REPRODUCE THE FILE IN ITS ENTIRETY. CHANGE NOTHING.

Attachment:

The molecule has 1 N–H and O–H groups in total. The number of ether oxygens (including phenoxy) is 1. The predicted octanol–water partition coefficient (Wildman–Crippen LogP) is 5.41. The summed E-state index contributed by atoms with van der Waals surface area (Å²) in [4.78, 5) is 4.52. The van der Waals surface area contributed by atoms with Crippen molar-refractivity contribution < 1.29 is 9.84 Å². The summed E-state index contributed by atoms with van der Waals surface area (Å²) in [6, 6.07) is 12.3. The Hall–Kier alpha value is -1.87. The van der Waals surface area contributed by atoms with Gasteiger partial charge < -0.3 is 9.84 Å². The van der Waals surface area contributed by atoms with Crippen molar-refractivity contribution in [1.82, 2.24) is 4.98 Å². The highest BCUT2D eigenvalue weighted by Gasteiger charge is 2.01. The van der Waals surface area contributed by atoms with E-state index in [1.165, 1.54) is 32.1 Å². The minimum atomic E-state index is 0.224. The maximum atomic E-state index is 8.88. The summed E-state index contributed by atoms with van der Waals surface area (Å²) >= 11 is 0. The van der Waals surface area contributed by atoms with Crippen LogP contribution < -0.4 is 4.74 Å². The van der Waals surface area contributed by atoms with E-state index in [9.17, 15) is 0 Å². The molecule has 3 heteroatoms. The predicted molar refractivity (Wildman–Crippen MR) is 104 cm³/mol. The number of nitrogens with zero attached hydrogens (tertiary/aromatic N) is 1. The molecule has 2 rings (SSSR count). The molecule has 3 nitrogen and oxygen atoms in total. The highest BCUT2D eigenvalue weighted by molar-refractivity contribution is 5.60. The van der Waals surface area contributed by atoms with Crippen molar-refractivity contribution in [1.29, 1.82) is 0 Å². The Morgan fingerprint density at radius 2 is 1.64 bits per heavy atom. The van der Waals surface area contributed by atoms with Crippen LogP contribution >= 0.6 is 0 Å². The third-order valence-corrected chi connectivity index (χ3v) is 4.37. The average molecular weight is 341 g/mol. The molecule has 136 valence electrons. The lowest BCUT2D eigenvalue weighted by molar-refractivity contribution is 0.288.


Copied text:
The molecule has 1 N–H and O–H groups in total. The number of ether oxygens (including phenoxy) is 1. The predicted octanol–water partition coefficient (Wildman–Crippen LogP) is 5.41. The summed E-state index contributed by atoms with van der Waals surface area (Å²) in [4.78, 5) is 4.52. The van der Waals surface area contributed by atoms with Crippen molar-refractivity contribution < 1.29 is 9.84 Å². The summed E-state index contributed by atoms with van der Waals surface area (Å²) in [6, 6.07) is 12.3. The Hall–Kier alpha value is -1.87. The van der Waals surface area contributed by atoms with Gasteiger partial charge < -0.3 is 9.84 Å². The van der Waals surface area contributed by atoms with Crippen molar-refractivity contribution in [1.82, 2.24) is 4.98 Å². The highest BCUT2D eigenvalue weighted by Gasteiger charge is 2.01. The van der Waals surface area contributed by atoms with E-state index in [1.165, 1.54) is 32.1 Å². The minimum atomic E-state index is 0.224. The maximum atomic E-state index is 8.88. The summed E-state index contributed by atoms with van der Waals surface area (Å²) >= 11 is 0. The van der Waals surface area contributed by atoms with Crippen LogP contribution < -0.4 is 4.74 Å². The van der Waals surface area contributed by atoms with E-state index in [9.17, 15) is 0 Å². The molecule has 3 heteroatoms. The predicted molar refractivity (Wildman–Crippen MR) is 104 cm³/mol. The number of nitrogens with zero attached hydrogens (tertiary/aromatic N) is 1. The molecule has 2 rings (SSSR count). The molecule has 3 nitrogen and oxygen atoms in total. The highest BCUT2D eigenvalue weighted by molar-refractivity contribution is 5.60. The van der Waals surface area contributed by atoms with Crippen molar-refractivity contribution in [1.29, 1.82) is 0 Å². The Morgan fingerprint density at radius 2 is 1.64 bits per heavy atom. The van der Waals surface area contributed by atoms with Crippen LogP contribution >= 0.6 is 0 Å². The third-order valence-corrected chi connectivity index (χ3v) is 4.37. The average molecular weight is 341 g/mol. The molecule has 136 valence electrons. The lowest BCUT2D eigenvalue weighted by molar-refractivity contribution is 0.288.